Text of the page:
Figure Out Your Learning Model
Models and theories offer us frameworks for thinking. As a society we use them for pondering everything from astrophysics to GDP growth. A theory or model explains how something works. No one model will ever be one hundred per cent accurate in every situation, however, many of them can be very useful.
The same applies when we talk about learning. Having a mental model of how and what happens when we learn, can guide us when it comes to designing our learning programs. Understanding the various elements within these theories and models forces us to think clearly, rationally, and productively about creating learning.
This is the second article in a four part series which briefly describes how we go about the design of our learning. It gives an insight into some of the principles and practices that inform what we do. You can access the other 3 articles below:
Design thinking challenges us to understand the perspective of our learners intimately, but thinking about how we think about learning is equally important. Anyone involved in education is probably familiar with theories like Behaviorism, Cognitivism, Constructivism and Connectivism at a minimum. Working in instructional design, people also hear a lot about Bloom’s Taxonomy or Mayer’s work on multi-modal learning.
These theories and models attempt to explain how and why we do things, what factors are important in learning, for example from a brain biology point of view, the ability to pay attention, form memories, become emotionally affected, make decisions and manage our learning, all impact our ability to learn.
Theory and thinking around learning has been developing for over one hundred and twenty five years and while many principles from certain schools of thoughts are still relevant, our own learning model in Intuition orbits around Constructivism, whereby learning is a continuous process of constructing or meaning making. Learners interact with experiences and construct knowledge, develop skills in a generally self–directed mode, guided by appropriate levels of facilitation. One important feature of this way of thinking, is that the focus is on the learner more than the teacher. Even today, a misbelief still holds sway, that it’s all about the teaching, that teaching will always cause learning and that putting the content up, or presenting the material, providing the links and access, developing the content is the most important task. While this is of course important, this remains a teacher focused perspective. It does not serve our learners well.
The strategies we use are designed to engage our learners in an active learning process, where they can connect their learning, relate new material to prior knowledge and construct meaning from the learning experience.
Lastly, we support the finding that working memory is extremely limited, while long term memory is essentially limitless. So, we constantly work to minimize cognitive load¹ during learning while helping our learners engage with content in ways that help them encode and remember it.
Learning Made For Adults
Learning is complex. We use the word ‘learn’ in many ways: to learn to ride a bike, learn a new language, learn about an event (i.e. hear about) and learn new skills and capabilities. Our learning design targets this fuzziness, by drawing inspiration from evidence-based research. We make learning for adults who are agile and task driven, yet time poor and pressurized.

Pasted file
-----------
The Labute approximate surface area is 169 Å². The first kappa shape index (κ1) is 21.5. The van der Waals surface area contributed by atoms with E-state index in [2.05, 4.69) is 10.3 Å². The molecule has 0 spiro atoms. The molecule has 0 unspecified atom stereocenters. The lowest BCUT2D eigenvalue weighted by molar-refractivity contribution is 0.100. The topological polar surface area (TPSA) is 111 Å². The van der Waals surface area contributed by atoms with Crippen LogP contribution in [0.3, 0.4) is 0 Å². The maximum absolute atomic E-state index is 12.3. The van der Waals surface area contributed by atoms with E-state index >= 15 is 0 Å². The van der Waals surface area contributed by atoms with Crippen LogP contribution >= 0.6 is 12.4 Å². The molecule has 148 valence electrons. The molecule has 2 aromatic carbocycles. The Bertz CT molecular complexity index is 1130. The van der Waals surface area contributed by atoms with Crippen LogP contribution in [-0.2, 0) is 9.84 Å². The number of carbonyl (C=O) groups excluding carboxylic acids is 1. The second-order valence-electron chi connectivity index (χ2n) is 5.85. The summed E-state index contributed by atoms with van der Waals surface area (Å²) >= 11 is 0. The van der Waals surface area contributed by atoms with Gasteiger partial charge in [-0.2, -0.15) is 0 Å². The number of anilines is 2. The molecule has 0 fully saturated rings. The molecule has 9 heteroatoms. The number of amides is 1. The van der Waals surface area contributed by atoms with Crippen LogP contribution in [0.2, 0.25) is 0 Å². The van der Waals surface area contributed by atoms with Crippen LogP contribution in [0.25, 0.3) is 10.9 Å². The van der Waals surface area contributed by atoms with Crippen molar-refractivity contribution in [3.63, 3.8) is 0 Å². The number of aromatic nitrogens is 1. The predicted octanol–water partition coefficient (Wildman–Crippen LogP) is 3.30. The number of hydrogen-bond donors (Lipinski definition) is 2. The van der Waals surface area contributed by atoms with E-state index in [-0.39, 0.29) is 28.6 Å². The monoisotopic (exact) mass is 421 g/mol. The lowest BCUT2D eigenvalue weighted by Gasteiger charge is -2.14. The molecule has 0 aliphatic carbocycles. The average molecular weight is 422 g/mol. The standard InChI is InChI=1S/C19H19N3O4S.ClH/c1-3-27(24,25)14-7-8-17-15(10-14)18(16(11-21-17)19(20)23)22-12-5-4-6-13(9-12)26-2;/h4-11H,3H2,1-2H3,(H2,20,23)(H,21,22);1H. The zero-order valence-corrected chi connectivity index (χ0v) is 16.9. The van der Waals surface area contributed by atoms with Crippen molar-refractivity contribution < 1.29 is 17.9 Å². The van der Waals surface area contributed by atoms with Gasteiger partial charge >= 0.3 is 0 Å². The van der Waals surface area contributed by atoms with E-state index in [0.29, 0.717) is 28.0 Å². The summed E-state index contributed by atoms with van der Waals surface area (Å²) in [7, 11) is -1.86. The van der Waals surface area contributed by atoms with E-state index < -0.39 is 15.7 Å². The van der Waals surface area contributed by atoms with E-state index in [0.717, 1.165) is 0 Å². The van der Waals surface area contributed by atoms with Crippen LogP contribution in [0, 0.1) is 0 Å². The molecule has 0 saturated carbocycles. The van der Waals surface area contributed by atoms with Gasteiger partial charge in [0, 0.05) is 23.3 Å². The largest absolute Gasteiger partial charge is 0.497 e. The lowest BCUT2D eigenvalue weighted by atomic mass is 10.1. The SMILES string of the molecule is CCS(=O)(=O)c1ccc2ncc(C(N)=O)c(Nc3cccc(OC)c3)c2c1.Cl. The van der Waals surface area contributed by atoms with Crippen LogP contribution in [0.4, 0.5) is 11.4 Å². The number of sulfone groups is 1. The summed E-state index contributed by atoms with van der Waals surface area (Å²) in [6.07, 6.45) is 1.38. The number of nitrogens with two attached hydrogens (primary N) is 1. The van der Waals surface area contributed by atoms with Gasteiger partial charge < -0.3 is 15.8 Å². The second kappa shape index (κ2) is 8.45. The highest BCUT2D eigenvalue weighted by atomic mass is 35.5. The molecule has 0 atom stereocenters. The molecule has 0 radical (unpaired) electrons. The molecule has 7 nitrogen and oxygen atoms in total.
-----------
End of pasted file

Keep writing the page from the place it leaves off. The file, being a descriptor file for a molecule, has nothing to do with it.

In recent years, neuroscience has provided some insights to help guide our approach to learning. While there is still some debate about how much neuroscience research can flow directly into useful educational practice, it is a knowledge space worth tracking. John Medina, author of Brain Rules highlights several key principles that inform our design:
- Learners do not pay attention to boring things
- A multi-sensory experience optimizes learning while vision trumps all senses
- Humans are powerful and natural explorers
- Repeat to remember
Medina points out how our brains haven’t changed a great deal since earliest times. Our brains are hardwired for sensory input, sound, sight, touch, hearing and taste. We evolved and our senses evolved working in unison. Vision trumps all other senses and the more senses stimulated the better the learning. If possible learning, link sense, audio and visual.
We believe that neuroscience is an area growing in relevance and coverage; educational psychology can be enhanced and extended by what we’re learning about the human brain.
Another research area becoming increasingly relevant to learning is the role of emotion. For example, if we really want to trigger memories and take-aways, then learning design should seek to trigger dopamine and oxytocin ̶ neurotransmitters that trigger positive emotions. Emotions matter, how we feel, how a learning experience makes us feel, ultimately helps us encode something more deeply.
Models and theories give us mental models to think about learning. But no one model will contain the complete truth. Models tend to build on top of previous models, evolving and shifting as new information and science comes to light debunking older ways of thinking. With each passing year, new data and new developments point us in fresh directions.
Keeping abreast of such advances in the relevant sciences of educational and cognitive psychology and neuroscience is important. Referencing a variety of models in a toolkit of thinking offers a genuinely holistic approach to learning and when this is informed by the practical experience of what actually works within training and development in organizations, then we arrive at well informed learning program design.
Be informed and let that inform our design. Apply the common-sense knowledge (often not that common) of what actually works. As educators we owe this to learners.
 John Medina (2014), Brain Rules